BSc Ecology and Wildlife Conservation - What you'll learn
Learn about the complex web of ecology, from under the microscope to the macro-ecosystem level - and what we can do to preserve it.
Your degree will give you the opportunity to learn about facets of ecology ranging from the biology of individual animals through to the development of new ecosystems such as urban environments. This is a field where the work is very diverse, and so our teaching structure is diverse too. You will learn in the lecture hall and out in the open air of the campus: in our new suite of laboratories and out on field trips. You will work in small groups to allow direct interaction with your peers and lecturers. Through this blend of teaching methods, you will be able to best decide what aspect of the subject you are most passionate about. The course has an excellent array of modules, allowing you to build a degree suited to the path you want to pursue.
Wide ranging and fascinating courses
Shown below are just a few of the diverse modules you can choose as part of your degree.
Conservation Biology (first year)
This is a core module in Part 1 which, along with Ecology and Environmental Management, provides a solid grounding in the diverse field of ecology. The subjects covered are wide ranging to capture the nature of the subject to design your learning through Part 2 and into Part 3. In this module, you will learn about the factors driving population abundance and distribution at local and global scales. The fundamentals of community structure and how species interact with biotic and abiotic factors are covered. Students also learn how animal behaviour is studied and analysed. Elements spread across the module are synthesised to review how ecology is of fundamental importance to vertebrate management and wildlife conservation. The learning material is delivered partly through lectures but mostly through laboratory and field based work.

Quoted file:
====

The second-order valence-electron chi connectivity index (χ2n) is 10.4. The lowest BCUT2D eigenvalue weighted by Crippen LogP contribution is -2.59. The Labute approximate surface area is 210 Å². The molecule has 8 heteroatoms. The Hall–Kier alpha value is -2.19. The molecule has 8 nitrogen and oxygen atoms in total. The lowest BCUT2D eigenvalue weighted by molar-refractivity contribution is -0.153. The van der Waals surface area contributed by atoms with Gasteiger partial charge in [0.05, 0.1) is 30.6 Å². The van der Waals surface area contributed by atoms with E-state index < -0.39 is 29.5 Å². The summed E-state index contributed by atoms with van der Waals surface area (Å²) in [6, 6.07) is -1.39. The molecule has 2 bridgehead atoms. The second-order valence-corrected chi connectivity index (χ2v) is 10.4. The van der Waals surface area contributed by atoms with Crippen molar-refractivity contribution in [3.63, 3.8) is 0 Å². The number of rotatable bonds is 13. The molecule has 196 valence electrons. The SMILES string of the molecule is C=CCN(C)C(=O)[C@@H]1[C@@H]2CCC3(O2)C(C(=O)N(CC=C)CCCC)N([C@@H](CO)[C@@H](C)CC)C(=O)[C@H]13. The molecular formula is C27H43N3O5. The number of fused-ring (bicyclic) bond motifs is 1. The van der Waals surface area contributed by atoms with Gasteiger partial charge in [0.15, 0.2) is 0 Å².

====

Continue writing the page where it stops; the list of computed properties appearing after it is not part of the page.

Management of Vertebrate Pests (second year)
Vertebrates, in particular mammals, are often versatile and highly adaptable. They are able to utilise resources in a wide range of habitat types, a feature that makes them very competitive. These characteristics bring some species into conflict with man, either because they are impacting on agricultural or cultural activities or because they are non-native, invasive species (such as American Mink, Grey Squirrel and Muntjac Deer). Often the immediate reaction to these situations is lethal control but this approach does not always deliver the desired effect. Sometimes, different management processes are more effective, such as exclusion methods and repellents. Pest vertebrate species can have a profound influence on the activities of ecologists and interfere with wildlife conservation aspirations. Students will learn how vertebrates can develop into pests and how their management dovetails with other elements of ecology and wildlife conservation.
Conservation Biology (third year)
The principles behind conservation biology are quite simple: to manage habitats and populations to minimise the rate of loss of biodiversity. Peoples' reaction and understanding of what constitutes the conservation process is varied and includes factors such as socio-economic status, religion, age and geography. In this module, we delve into the multitude of activities that generate the need for wildlife conservation and learn how it is carried out. Successful conservation programmes require a certain philosophy and attitude; these interactions are studied in detail. The material is delivered through lectures and draws on learning from other modules in Parts 1 and 2. As part of the module, experts working in particular fields of conservation are invited to speak to the students to provide a perspective on working at the 'conservation coalface'.
Find out more about BSc Ecology and Wildlife Conservation
For information about this course, entry requirements and funding, take a look at our course specifications page.